I remember learning about healthy self-esteem and coping skills back in 5th grade. The kindly and enthusiastic teacher explained to us that we each have an “IALAC” sign that we carry around with us every day. The acronym stands for “I Am Loveable And Capable.” She emphasized that we could be more resilient to depression, anxiety, and addiction if we felt valued and competent.
She explained that throughout each day our individual IALAC signs get torn, smeared and beat up in many ways through trying and painful events and interactions that occur in our day. Some days we go to bed at night with our sign in fairly decent condition, other times, after particularly rough days, we may go to bed with nothing left of our sign but a crumpled scrap.
The events and interactions in the day can either polish or deteriorate our sign and hence our feelings of self-worth and wellbeing. Uplifting happenings like being invited to lunch by peers, being complimented on our appearance or having a family member express their love and appreciation for us make our “I Am Loveable And Likeable” sign shine! We end up feeling more confident, encouraged and valued amidst these affirming experiences.
Negative events or interactions such as arguing with a friend, receiving criticism from a boss or experiencing failure in pursuing a goal can beat the “IALAC” sign into smithereens. Then we may end up feeling discouraged, depressed or even hopeless.
Without excellent coping skills, it is extremely difficult to combat all the negative happenings that occur in our daily lives.
For those struggling with addiction and substance abuse, these daily disappointments can build up and lead to desperately seeking escape from the resulting feelings – often in the form of abusing an addictive substance or other harmful behavior.
Further, those in recovery from substance abuse may find themselves vulnerable to relapse when their days are difficult, and they feel stressed and unsupported.
How do we develop these essential coping skills to combat the hardships in life and remain positively focused on our strengths and the good things in life? For many of us, these self-esteem sustaining coping skills of resilience, self-comforting, morale, self-dignity, assertiveness, etc. were unfortunately not demonstrated or taught in our homes or schools.
The good news is effective coping skills can be learned! We don’t have to suffer alone with depression, anxiety, and angst in life! We can learn life-enhancing insights and coping skills through our work in online talk therapy, text therapy, and web-based therapy programs.
The exciting advent of online mental health counseling has fairly and miraculously opened up the opportunity for anyone to seek help and coaching in coping with life from trained online counselors.
No longer are suffering people hindered in seeking help due to travel constraints, inconvenient limited scheduling times of a therapist, or being limited by local counselors that may not have the specialty training that is needed.
The person who is hurting and needs help right now can quickly speak with a trained professional counselor who is well trained in many different therapies such as the highly self-empowering online cognitive behavior therapy.
A quick online search of “online therapy” will bring up several options for you to consider. There are many online counseling programs, but It is wise to choose one of the reputable therapy online services, such as Talkspace, which provides advanced security and technology that is HIPAA compliant and better equipped to keep your sessions private.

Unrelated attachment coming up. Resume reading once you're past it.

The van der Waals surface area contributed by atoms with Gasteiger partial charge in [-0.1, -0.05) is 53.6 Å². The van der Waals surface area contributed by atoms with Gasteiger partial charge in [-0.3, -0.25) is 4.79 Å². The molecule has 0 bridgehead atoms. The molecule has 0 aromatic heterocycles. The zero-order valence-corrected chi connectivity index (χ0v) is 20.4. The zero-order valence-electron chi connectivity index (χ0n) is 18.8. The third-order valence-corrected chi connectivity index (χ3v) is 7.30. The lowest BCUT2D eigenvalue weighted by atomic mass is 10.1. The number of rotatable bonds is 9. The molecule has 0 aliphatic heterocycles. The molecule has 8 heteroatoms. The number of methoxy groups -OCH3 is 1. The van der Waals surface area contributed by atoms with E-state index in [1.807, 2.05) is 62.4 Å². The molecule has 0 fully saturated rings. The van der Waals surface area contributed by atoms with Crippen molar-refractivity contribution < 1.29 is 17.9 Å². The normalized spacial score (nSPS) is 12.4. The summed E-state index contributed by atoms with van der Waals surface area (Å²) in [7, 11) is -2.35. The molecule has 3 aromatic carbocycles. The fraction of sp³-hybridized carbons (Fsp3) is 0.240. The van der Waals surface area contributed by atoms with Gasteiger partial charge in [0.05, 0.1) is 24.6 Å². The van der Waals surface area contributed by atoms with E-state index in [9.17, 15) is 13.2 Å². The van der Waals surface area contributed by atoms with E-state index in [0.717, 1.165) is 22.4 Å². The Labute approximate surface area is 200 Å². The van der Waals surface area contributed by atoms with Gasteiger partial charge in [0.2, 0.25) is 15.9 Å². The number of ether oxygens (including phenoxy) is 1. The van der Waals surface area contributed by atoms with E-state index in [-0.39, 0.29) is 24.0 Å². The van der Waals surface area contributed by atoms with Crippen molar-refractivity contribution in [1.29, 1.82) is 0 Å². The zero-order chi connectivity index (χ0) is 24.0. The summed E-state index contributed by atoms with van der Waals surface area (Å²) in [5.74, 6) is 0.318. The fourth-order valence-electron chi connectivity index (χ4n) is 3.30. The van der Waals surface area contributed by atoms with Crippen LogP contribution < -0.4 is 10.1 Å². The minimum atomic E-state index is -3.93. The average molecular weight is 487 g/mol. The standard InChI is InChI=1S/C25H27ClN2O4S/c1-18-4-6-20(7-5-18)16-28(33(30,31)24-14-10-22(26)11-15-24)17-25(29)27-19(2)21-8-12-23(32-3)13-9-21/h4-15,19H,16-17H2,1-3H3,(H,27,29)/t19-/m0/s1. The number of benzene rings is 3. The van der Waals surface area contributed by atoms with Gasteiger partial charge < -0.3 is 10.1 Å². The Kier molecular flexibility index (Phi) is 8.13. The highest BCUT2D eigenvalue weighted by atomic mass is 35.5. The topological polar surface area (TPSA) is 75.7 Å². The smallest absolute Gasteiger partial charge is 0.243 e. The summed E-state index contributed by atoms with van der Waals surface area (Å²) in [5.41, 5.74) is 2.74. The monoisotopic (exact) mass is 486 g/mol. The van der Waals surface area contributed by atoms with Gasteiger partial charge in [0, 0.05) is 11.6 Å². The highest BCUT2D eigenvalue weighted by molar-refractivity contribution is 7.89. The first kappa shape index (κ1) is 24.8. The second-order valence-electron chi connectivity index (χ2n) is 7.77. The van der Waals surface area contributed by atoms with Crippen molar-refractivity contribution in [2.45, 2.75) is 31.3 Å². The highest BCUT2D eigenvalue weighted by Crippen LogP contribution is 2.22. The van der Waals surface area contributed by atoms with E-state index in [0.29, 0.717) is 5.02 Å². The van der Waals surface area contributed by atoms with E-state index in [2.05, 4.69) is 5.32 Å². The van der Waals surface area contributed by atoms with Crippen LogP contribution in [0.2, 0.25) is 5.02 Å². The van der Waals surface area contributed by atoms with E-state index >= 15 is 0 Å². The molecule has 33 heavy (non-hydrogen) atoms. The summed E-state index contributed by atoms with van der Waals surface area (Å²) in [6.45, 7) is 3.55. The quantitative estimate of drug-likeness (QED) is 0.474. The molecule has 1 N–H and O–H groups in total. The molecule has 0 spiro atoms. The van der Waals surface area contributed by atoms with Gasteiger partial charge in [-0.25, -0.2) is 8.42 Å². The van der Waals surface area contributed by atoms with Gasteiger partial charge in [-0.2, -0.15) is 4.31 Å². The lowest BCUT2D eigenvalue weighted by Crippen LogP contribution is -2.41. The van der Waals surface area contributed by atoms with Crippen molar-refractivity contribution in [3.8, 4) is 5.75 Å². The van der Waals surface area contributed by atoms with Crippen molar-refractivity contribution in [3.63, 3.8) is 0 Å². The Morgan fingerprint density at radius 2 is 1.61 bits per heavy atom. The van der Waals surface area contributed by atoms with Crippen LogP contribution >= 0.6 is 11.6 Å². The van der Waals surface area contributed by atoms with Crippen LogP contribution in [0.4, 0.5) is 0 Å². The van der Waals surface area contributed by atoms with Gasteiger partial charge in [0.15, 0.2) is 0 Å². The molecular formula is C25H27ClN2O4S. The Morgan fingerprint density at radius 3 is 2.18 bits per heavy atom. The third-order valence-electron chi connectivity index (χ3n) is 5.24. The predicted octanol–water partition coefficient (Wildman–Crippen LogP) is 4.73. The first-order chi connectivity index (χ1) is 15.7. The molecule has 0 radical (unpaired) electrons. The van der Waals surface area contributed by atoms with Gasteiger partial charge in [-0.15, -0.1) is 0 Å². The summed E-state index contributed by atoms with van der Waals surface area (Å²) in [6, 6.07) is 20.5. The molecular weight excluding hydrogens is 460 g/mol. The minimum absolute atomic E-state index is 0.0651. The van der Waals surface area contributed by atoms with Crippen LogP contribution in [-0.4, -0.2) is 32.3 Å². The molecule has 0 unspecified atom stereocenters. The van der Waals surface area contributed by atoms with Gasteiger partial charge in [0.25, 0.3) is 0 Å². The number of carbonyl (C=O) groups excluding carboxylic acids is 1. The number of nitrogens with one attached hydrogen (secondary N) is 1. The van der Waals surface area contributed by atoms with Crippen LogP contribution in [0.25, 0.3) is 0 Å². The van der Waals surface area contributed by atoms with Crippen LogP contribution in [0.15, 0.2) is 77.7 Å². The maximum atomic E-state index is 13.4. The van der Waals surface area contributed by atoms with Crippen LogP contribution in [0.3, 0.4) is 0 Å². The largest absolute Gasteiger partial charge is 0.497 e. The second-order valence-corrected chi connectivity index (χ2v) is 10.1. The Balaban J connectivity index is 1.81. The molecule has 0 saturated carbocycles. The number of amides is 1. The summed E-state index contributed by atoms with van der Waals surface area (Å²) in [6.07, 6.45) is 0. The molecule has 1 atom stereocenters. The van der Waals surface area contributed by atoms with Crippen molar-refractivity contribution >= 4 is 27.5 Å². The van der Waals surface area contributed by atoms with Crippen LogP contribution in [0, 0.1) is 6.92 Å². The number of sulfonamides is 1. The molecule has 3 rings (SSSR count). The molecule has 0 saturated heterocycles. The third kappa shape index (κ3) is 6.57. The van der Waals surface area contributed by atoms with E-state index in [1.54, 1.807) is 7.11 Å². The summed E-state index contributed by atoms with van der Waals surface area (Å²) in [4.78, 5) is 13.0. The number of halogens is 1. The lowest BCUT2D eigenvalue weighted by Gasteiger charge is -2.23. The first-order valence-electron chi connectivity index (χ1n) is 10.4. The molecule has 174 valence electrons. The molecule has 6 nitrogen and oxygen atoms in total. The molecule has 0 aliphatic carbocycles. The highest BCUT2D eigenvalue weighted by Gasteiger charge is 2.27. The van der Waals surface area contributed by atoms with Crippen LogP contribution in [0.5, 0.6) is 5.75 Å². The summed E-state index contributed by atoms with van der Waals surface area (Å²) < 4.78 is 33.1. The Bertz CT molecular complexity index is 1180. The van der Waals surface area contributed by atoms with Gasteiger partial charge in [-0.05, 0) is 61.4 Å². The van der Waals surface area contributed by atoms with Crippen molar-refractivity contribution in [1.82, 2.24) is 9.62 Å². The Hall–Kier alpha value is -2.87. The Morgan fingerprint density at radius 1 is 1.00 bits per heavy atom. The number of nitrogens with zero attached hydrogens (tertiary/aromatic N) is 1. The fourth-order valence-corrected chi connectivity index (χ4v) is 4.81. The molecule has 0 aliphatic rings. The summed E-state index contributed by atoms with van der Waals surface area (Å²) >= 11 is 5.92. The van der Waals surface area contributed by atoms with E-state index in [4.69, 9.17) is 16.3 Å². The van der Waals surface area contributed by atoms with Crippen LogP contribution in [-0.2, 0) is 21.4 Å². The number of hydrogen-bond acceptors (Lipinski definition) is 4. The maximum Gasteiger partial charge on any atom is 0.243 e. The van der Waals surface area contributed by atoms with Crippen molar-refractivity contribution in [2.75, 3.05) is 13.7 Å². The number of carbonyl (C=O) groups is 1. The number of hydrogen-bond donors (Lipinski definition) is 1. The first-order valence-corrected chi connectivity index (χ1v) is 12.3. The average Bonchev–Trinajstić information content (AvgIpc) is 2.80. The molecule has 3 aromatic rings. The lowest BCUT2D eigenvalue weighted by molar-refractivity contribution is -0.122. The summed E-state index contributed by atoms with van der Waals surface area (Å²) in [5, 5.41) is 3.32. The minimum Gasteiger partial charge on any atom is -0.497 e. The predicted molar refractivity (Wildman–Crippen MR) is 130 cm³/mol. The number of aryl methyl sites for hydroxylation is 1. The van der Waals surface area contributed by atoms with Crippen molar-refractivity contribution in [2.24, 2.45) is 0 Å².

So, if you are seeking support, insight, and counseling to better cope with life and refrain from destructive habits such as substance abuse, you may want to consider the valuable tool at your fingertips and reach out to an online counseling program.
1. Hathaway, B. (2018, May 29). Online program outperforms standard addiction treatment. Retrieved March 12, 2019, from https://news.yale.edu/2018/05/29/online-program-outperforms-standard-addiction-treatment
2. Guidelines for the Practice of Telepsychology. (n.d.). Retrieved March 12, 2019, from https://www.apa.org/practice/guidelines/telepsychology
About the author:
Jacquelyn Ekern, MS, LPC founded Addiction Hope® in January 2013, after experiencing years of inquiries for addiction help by visitors to our well-regarded sister site, Eating Disorder Hope®.
Many of the eating disorder sufferers that contact Eating Disorder Hope also had a co-occurring issue of addiction to alcohol, drugs, and process addictions (such as gambling, sex, shopping, etc).
Because she believes in holistic recovery that addresses all of the destructive patterns or behaviors engaged in by the individual, it became clear that it would be helpful to also have a site that deals foremost with addiction, for those that suffer from addiction as a primary concern.
Jacquelyn Ekern is a licensed therapist and she is President of Ekern Enterprises, Inc. which operates both the Addiction Hope and Eating Disorder Hope organizations and websites.
Jacquelyn enjoys art, working out, dogs, reading, painting and time with family.
The opinions and views of our guest contributors are shared to provide a broad perspective of addictions. These are not necessarily the views of Addiction Hope, but an effort to offer a discussion of various issues by different concerned individuals.
We at Addiction Hope understand that addictions result from multiple physical, emotional, environmental and genetic factors. If you or a loved one are suffering from an addiction, please know that there is hope for you, and seek immediate professional help.
Published on March 19, 2019
Reviewed by Jacquelyn Ekern, MS, LPC on March 19, 2019
Published on AddictionHope.com